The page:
The Beatles went to India for enlightenment; what they found led to their breakup
For Lewis Lapham, longtime editor in chief of Harper’s Magazine, February 1968 marks the precise moment when the 1960s counterculture peaked, began to curl in on itself and suddenly collapsed against the sour, disillusionment of reality.
In the closing section of his new book, “With the Beatles” (Melville House), Lapham describes that month as “the precise moment … at which the flood tide of generous thought and optimistic feeling that formed the promise of the 1960s turns on the ebb — toward the assassination of Martin Luther King in April, followed by the assassination of Bobby Kennedy in June, in July by the riots engulfing the Democratic National Convention in Chicago.”
But in February 1968, the flower-power counterculture was alive and well, flourishing in a village called Rishikesh in the Himilayan foothills. There, the Maharishi Mahesh Yogi was offering a three-month course in transcendental meditation.
While other swamis were offering traditional spiritual instruction in modest huts along the banks of the Ganges, the Maharishi had constructed an air-conditioned ashram — surrounded by barbed wire — for the comfort and privacy of celebrity acolytes such as actress Mia Farrow, Beach Boy Mike Love, folk singer Donovan and, of course, the most fab meditators of all: John, Paul, George and Ringo.
As Bob Spitz observes in his new, impressively detailed book, “The Beatles: A Biography” (Little, Brown), the Maharishi’s ashram “resembled a Himalayan Club Med,” complete with a swimming pool and heliport. Getting to the ashram required crossing a swing suspension bridge bearing a sign that warned, “No camels or elephants.”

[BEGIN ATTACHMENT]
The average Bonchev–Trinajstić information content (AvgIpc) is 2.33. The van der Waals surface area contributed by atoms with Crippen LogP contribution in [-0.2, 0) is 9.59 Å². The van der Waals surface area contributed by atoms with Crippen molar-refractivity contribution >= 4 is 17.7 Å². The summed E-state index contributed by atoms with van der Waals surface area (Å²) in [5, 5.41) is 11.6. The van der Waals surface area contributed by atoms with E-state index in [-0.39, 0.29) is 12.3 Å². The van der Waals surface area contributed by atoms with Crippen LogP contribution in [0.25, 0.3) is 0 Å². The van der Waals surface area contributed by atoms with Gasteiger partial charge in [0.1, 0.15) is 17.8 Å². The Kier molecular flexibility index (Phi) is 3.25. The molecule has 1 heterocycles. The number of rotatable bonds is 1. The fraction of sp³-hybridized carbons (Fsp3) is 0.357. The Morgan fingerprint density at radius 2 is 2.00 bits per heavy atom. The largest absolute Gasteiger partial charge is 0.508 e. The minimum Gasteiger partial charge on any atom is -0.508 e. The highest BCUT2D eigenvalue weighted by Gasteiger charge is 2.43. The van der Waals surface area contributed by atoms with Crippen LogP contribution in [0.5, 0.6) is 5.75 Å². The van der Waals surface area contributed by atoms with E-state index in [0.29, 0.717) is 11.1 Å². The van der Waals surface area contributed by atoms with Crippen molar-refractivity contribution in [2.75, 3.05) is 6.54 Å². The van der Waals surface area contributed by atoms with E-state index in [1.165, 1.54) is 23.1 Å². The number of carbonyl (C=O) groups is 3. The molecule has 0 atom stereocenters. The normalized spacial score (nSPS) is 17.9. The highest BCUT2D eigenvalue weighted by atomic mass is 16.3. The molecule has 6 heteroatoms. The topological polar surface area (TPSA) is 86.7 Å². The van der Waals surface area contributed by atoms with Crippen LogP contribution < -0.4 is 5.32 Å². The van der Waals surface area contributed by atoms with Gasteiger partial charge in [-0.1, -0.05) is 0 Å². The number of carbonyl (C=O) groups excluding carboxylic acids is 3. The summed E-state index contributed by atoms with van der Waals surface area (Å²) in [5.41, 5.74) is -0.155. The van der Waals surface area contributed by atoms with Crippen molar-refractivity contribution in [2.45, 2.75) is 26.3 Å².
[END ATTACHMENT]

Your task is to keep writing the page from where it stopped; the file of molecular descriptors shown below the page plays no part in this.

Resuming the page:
Though hundreds of journalists swarmed outside the perimeter of the Maharishi’s enclave, only one journalist was allowed into the inner sanctum: Lapham, who had been sent to India by The Saturday Evening Post.
These days, Lapham is one of America’s best-known public intellectuals, the author of eloquent jeremiads on politics and culture for Harper’s Magazine. Back then, he was a young practitioner of the literary style that became known as “new journalism.” For months he had steeped himself in the culture of transcendental meditation, studied the Maharishi’s “Spiritual Regeneration Movement,” attended TM workshops, talked to seasoned and novice meditators in Manhattan and Berkeley, and finally followed the Maharishi and the Beatles to India.
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“With the Beatles” is Lapham’s memoir of that period, the only journalistic account by someone who was actually on the scene.
And according to Lapham, it was quite a scene: “Monkeys in the trees, elephants in the forest, saffron-robed monks floating on the river;” the Beatles dressed in “embroidered overblouses, fanciful brass pendants, cotton pajama trousers, broadly striped in bright colors, robes for all occasions.” “The Big M,” as George called the Maharishi, held occasional press conferences while his advisers discussed plans for the Beatles to endow his movement with an annual percentage of their record sales.